Following on the heels of the General Data Protection Regulation (GDPR) that went into effect in Europe and impacted all businesses that collect data on European customers, California passed similar regulations this past summer. On June 28, 2018, the California Legislature passed Assembly Bill 375 which enacted the California Consumer Privacy Act of 2018 (CCPA).
This new legislation gives consumers, who reside in California, the right to see any and all information businesses collect about them. It also gives consumers a say in how that information is used, shared, stored, and deleted.
Requirements and Impact of California Consumer Privacy Act
The new privacy act impacts any businesses doing business in California if they meet the following three criteria:
- They have an annual revenue of $25million or more.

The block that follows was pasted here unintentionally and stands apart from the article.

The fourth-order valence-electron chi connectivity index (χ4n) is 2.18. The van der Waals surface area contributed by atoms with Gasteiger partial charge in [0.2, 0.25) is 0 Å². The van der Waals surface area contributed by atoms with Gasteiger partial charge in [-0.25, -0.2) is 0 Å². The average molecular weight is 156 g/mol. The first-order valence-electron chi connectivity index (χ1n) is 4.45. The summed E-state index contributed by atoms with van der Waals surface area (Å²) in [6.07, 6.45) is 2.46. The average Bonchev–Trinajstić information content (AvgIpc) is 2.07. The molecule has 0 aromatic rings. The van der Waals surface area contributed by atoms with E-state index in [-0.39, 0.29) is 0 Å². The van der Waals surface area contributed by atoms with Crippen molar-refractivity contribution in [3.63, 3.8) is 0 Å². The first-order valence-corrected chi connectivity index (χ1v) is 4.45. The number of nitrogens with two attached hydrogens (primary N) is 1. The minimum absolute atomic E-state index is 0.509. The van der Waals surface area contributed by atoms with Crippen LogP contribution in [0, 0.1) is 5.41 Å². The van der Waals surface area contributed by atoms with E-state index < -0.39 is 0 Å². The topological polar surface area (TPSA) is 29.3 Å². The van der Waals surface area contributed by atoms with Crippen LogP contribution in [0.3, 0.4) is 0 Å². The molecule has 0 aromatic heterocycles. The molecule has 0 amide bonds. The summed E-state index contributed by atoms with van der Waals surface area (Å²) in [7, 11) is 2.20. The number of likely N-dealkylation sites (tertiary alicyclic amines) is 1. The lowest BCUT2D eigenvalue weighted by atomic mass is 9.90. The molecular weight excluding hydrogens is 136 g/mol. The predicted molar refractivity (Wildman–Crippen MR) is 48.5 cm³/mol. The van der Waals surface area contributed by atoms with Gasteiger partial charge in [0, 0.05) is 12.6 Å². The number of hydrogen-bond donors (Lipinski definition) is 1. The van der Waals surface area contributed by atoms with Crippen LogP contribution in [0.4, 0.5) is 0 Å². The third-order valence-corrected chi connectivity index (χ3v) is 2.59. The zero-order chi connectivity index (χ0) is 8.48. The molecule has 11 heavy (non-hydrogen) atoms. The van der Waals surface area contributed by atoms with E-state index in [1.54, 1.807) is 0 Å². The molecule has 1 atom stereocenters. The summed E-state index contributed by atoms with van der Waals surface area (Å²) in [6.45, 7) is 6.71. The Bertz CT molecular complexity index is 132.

- They have obtained personal customer information from 50,000 or more California residents.
- They are deriving at least 50 percent or more of their annual revenue from selling personal information on California residents.
Businesses that meet the criteria outlined by the California Consumer Privacy Act have until January 1, 2020, to establish procedures that comply with the new regulations. As is the same with the GDPR, those failing to comply with the CCPA will face steep penalties per each violation.
It’s pretty much a given, at this point, that we are likely to see more and more states implementing similar policies which will, no doubt, begin to impact a larger portion of US businesses with digital marketing, online sales, and consumer information practices.